June 19th, 2012 By Jack Morton
A few weeks back I’d posted about “Brand USA’s” new campaign that featured a song by Roseanne Cash. You can read it here, but the jist of the commentary was that I felt that while the song and campaign pushed all the right buttons emotionally with me, I wasn’t the target. I also noted how the campaign glossed over all of the unpleasant aspects of US tourism policy – fingerprinting, aggressive border inspectors and the like that, anecdotally at least, have been keeping travelers from visiting the US. Curating a reality that may exist, but practically, doesn’t.
Then, about a week ago the New York Times posted an article about how Sweden had taken a democratic approach to its country brand, allowing one citizen a week to take over the country’s Twitter handle, @Sweden. That person represents Sweden for a week – and as the spokestweeter, for lack of a better term, rotates, so changes the topics and conversation. Each person can take on a topic important to them, as they tweet Sweden from their point of view.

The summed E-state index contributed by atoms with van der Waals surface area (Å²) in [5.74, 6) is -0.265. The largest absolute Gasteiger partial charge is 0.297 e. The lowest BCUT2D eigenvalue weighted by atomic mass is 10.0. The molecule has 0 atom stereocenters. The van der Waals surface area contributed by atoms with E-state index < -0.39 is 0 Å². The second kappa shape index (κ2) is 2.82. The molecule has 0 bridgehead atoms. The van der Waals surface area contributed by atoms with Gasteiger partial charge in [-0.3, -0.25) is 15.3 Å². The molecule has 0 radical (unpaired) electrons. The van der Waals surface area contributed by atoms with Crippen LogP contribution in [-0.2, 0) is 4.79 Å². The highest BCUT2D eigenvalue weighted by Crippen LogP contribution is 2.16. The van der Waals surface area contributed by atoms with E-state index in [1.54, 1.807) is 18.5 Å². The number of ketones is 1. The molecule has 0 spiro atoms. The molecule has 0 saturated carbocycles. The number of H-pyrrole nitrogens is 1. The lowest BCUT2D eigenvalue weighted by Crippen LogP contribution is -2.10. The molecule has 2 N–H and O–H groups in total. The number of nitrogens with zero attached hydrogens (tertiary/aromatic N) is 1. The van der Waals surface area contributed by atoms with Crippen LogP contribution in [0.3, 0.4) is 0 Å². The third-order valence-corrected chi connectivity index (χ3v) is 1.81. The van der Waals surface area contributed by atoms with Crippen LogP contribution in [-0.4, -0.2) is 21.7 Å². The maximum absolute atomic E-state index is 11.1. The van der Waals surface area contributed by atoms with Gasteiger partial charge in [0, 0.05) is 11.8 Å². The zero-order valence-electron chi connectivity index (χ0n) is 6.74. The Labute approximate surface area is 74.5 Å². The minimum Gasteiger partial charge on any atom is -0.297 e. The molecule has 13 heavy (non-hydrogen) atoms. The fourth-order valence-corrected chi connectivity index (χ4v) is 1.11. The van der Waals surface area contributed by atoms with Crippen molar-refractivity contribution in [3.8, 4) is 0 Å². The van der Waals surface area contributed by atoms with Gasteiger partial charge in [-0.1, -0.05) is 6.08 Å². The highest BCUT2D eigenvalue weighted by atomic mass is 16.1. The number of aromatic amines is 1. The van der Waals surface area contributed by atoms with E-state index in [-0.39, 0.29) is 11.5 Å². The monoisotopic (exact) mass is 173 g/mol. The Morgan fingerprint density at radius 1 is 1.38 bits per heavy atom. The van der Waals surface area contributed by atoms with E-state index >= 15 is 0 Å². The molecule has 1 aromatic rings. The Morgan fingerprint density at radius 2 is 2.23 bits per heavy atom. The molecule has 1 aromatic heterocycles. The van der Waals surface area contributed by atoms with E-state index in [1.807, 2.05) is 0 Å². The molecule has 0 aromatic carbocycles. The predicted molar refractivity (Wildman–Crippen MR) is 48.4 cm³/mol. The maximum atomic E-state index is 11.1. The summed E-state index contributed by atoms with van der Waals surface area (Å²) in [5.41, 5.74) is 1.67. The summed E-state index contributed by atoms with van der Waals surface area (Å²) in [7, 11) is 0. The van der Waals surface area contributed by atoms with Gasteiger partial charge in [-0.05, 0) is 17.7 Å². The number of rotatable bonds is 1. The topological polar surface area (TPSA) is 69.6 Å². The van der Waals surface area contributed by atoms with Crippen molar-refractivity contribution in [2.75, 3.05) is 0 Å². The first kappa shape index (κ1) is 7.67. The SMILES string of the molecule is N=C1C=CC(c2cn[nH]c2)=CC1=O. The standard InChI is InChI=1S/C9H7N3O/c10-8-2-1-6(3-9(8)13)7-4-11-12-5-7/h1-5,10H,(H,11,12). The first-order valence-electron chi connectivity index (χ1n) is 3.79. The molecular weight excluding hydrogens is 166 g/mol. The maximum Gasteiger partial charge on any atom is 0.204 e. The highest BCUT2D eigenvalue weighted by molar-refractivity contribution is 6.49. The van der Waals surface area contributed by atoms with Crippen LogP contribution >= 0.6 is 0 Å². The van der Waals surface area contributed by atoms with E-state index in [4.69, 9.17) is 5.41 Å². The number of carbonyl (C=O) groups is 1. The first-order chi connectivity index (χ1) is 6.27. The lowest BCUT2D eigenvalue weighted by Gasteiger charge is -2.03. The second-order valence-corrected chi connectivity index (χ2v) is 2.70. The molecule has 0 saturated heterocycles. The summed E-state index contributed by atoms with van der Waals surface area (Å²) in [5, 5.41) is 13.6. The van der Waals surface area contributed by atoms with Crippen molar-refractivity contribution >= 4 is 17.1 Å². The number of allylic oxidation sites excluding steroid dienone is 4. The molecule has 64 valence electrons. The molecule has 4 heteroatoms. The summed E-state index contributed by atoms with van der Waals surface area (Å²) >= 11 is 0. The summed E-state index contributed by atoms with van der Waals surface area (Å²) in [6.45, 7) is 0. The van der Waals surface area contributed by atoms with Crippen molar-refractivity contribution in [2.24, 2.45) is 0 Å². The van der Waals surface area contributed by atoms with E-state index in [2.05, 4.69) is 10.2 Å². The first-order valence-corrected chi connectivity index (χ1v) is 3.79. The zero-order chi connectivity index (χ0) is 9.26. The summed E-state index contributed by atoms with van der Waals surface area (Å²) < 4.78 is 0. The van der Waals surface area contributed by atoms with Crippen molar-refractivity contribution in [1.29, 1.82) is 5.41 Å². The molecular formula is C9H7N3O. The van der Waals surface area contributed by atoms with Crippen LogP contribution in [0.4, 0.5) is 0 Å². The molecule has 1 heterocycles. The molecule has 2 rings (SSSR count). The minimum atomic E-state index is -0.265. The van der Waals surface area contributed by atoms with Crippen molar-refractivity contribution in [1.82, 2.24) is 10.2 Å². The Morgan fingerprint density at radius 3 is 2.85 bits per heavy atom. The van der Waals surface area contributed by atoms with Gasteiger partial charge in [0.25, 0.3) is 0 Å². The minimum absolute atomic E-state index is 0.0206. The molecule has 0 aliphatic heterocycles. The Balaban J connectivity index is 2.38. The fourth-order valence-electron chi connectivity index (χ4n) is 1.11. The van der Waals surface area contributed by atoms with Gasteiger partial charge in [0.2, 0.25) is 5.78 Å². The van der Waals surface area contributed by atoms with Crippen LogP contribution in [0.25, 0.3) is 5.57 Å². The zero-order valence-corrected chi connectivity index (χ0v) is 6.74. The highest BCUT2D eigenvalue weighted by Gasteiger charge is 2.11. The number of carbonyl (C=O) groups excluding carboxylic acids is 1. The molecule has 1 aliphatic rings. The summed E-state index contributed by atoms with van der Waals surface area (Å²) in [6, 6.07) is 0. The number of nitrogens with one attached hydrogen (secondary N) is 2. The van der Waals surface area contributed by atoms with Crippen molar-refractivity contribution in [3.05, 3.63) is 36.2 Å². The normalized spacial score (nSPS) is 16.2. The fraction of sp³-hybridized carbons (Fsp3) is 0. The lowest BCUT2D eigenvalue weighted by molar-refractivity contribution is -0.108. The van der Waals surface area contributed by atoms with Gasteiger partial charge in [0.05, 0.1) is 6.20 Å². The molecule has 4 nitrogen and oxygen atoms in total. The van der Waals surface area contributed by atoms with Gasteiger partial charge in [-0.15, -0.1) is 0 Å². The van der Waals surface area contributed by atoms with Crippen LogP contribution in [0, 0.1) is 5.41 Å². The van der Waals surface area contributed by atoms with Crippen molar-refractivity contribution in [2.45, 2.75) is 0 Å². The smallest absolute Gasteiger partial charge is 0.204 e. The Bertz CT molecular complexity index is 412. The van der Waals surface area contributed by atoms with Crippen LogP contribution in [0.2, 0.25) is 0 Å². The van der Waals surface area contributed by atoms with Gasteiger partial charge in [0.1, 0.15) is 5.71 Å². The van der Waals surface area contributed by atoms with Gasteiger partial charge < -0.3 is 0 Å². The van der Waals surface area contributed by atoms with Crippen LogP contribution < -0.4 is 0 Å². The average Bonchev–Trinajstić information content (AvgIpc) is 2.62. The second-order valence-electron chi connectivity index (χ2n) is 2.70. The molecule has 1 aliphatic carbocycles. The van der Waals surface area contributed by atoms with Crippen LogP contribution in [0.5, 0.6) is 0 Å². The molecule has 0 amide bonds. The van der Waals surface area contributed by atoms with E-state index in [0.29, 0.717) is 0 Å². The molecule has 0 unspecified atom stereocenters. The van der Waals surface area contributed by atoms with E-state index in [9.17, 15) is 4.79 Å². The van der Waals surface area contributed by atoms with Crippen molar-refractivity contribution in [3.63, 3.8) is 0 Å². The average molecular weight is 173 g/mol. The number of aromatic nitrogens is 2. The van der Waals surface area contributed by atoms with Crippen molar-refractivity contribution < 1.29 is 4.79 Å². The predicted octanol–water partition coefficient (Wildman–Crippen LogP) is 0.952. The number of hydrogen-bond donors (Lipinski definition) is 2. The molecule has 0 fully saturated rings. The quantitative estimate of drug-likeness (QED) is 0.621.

That was (is) a great example of new realities of brand behavior, where your people – your users, your community – define what you stand for, and where control of the brand lies with them. It makes a lot of sense, in a way – @Sweden should speak for Swedes and Sweden, so why not have different citizen-volunteers take it over? And what better way to learn what Sweden stands for than through the voices of its own people?
I thought it was a brave move, handing over the reins like that – I couldn’t imagine the US government, or “BrandUSA”, giving control of its twitter account to anyone.
That’s probably because they’re terrified of exactly what happened to @Sweden the day that the New York Times ran its feature, when a new citizen-tweeter took over and promptly started making controversy. That story is noted here.
That’s unfortunate, and embarrassing for Sweden. I certainly hope they don’t let the sheer ignorance of one ruin the entire experiment for everyone. I hope they’ll adapt, adjust, and continue – maybe with a better screening process for tweeters, maybe with some more firm guidelines for content. But I hope the program continues.
But it provides a country-scale lesson for brands:
Brands have to be comfortable with less control – and things like the Sweden tweeter will happen to your brand. How will you respond when they do?
A brand’s footprint and experience can’t be designed, scripted, and delivered as preciously as we’d like it to be.
Brand experiences live in the real world, have to survive contact with real people, and be able to evolve and react as they live:
Being perfect is impossible. Being agile and aware is essential.